Anonymous Coward says:

Re: Re:

Jury’s are intentionally selected to be as stupid as possible.

People do not realize that the founders of this nation intended for jury’s to be populated by people you know and have a direct stake in the case. In other words… Jury of your Peers!

Now we shit in the face of our peers and go for random idiot judgement.

Anonymous Coward says:

Re: DMCA?

Arstechnia has an article on the story: http://arstechnica.com/tech-policy/2014/03/jury-mp3tunes-and-its-founder-must-pay-emi-for-copyright-infringement/

Article states “The jury did find for Robertson on a few points. For instance, when he shut off access to certain MP3 files following takedown notices from EMI, the record label argued he should actually delete those files from users’ personal lockers as well. The jury found that Robertson wasn’t obligated to go that far.”

So good news for Megaupload with regards to not deleting the files from users personal lockers.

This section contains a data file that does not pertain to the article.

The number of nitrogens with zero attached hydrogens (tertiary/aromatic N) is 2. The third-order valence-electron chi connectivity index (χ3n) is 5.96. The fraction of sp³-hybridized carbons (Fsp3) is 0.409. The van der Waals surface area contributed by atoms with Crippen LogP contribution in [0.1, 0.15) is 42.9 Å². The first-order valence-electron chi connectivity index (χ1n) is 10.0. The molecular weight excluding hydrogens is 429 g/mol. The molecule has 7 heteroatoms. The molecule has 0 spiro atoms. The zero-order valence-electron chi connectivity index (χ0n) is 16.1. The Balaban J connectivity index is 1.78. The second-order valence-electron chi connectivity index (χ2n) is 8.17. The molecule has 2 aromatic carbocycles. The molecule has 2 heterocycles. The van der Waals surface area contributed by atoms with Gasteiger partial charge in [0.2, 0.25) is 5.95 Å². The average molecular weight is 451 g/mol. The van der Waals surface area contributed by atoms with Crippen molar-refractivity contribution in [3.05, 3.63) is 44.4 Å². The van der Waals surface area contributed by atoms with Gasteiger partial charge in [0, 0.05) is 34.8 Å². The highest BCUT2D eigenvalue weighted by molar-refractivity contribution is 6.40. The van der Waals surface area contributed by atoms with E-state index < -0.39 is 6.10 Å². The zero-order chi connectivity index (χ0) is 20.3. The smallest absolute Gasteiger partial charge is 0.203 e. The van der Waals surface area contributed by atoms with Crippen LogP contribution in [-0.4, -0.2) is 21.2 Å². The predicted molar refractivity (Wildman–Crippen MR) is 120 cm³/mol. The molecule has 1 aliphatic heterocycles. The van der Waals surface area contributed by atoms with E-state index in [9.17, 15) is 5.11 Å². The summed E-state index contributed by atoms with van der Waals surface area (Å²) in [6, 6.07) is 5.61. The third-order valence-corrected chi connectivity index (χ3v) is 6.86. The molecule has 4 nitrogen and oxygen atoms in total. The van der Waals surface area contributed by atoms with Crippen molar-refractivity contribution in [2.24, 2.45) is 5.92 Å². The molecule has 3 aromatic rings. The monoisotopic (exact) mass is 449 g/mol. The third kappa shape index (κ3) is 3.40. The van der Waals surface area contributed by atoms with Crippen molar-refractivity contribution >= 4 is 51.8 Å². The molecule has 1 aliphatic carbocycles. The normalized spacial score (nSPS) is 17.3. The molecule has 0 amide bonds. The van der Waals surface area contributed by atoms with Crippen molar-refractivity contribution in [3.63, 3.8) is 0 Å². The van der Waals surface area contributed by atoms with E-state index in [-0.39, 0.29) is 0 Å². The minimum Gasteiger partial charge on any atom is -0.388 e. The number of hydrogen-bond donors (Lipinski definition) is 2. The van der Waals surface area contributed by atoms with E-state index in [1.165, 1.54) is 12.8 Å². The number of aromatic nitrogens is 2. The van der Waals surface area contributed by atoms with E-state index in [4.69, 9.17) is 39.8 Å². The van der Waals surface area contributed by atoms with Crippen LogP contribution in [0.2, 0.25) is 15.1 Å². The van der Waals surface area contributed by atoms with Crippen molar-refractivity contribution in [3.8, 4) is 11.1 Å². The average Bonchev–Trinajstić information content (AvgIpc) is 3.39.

Mike Masnick (profile) says:

Re: DMCA?

It’s been a while since I looked at this case, so I have to ask this question.

Did MP3tunes have a DMCA policy? If so, did they follow it?

Yes on both. EMI challenged first whether the DMCA covered pre-1972 recordings and had that rejected. It also questioned the effectiveness of MP3Tunes repeat infringer policy.

But this case turned on the whole “red flag” knowledge issue…

AzureSky (profile) says:

could the venue change have been specifically to get to a place they knew jury’s where more likely to side with them?

i mean they may know that by moving the NJ they could get a jury that would be either easier to manipulate or that they would be more likely to side with them for other reasons.

its like most jury situations, neither side wants people who cant be manipulated…..they actively remove people who can think/reason from jury duty in my exp.